Calcium: Is Absorption An Issue?
Chester J. Zelasko, Ph.D. | April 3, 2001

Most people know that calcium is the primary mineral component of bone, but many are uncertain about the best form of calcium to use as a food supplement. The magazine and Internet advertisements contribute to this confusion with ads that talk about one form of calcium being better absorbed than other forms. It's difficult to know how to separate the facts from the hype, because there are so many conflicting opinions on the matter and every position is backed by the latest scientific studies. So what should you believe?

Calcium is poorly absorbed. Whether it's from food or from a supplement, only about one-third of the calcium you take in will be absorbed. The two most popular forms of calcium supplements are calcium carbonate and calcium citrate. There have been numerous studies on both. Some studies show that calcium citrate may be better absorbed than calcium carbonate, but the results of the studies vary (1-2). Calcium carbonate averages about 31% absorption, while calcium citrate averages about 35%. Although those statistics are absolutely true, they're relatively meaningless—unless you're selling calcium citrate supplements.

Calcium citrate is a larger molecule than calcium carbonate. A person would need to take larger tablets or take more of them to get the same amount of calcium as in calcium carbonate. Calcium citrate is also more expensive than calcium carbonate. All things considered, it's a draw. What's important is that both forms of calcium appear to help prevent osteoporosis when combined with a regular exercise program.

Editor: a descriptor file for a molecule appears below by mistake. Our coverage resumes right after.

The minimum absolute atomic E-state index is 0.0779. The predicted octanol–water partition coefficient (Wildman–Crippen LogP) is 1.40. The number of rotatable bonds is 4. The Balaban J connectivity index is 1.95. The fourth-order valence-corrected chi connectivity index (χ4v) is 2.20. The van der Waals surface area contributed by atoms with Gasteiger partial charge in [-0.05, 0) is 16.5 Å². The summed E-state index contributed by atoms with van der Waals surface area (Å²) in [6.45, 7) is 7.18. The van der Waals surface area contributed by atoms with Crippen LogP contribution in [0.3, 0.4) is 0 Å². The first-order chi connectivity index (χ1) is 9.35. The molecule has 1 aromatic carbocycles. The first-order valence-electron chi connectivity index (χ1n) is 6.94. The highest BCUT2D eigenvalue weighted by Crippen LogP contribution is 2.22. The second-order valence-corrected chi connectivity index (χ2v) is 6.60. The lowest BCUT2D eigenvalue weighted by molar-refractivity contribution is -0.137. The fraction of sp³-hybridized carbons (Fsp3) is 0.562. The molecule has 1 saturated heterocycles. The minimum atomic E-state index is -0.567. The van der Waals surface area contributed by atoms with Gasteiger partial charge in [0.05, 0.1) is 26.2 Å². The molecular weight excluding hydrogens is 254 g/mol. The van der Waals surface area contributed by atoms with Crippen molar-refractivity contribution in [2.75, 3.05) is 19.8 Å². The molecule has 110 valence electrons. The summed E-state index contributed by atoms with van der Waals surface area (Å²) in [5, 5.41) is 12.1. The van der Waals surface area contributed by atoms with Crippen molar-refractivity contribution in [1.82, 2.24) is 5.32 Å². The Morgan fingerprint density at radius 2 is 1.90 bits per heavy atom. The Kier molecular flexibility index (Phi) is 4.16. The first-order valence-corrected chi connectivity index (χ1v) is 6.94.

While either form will work for you, here are a few key points to consider when choosing calcium supplements.

  • The calcium supplement should readily dissolve. You can test it by dropping the tablet into two ounces of vinegar, a very weak acid. It should be 2/3 dissolved in 30 minutes. If it isn't, it won't dissolve in the acid in your stomach.
  • Calcium is absorbed better with magnesium. Select a calcium supplement that contains twice as much calcium as magnesium.
  • Purchase your supplements from a company that uses Good Manufacturing Practices. That increases the probability that the calcium content listed on the label is accurate and that the manufacturing process limits the inclusion of undesirable minerals.
When it comes to calcium, forget the hype about which form is better and just be sure to use a good quality product and exercise regularly. Your bones will thank you for it.

References:

  1. Heaney RP, Dowell MS, Barger-Lux MJ Absorption of calcium as carbonate and citrate salts, with some observations on method. Osteoporos Int 9(1):19-23, 1999.
  2. Heller HJ, et. al. Pharmacokinetic and pharmacodynamic comparison of two calcium supplements in postmenopausal women. Clin Pharmacol 40(11):1237-44. 2000.
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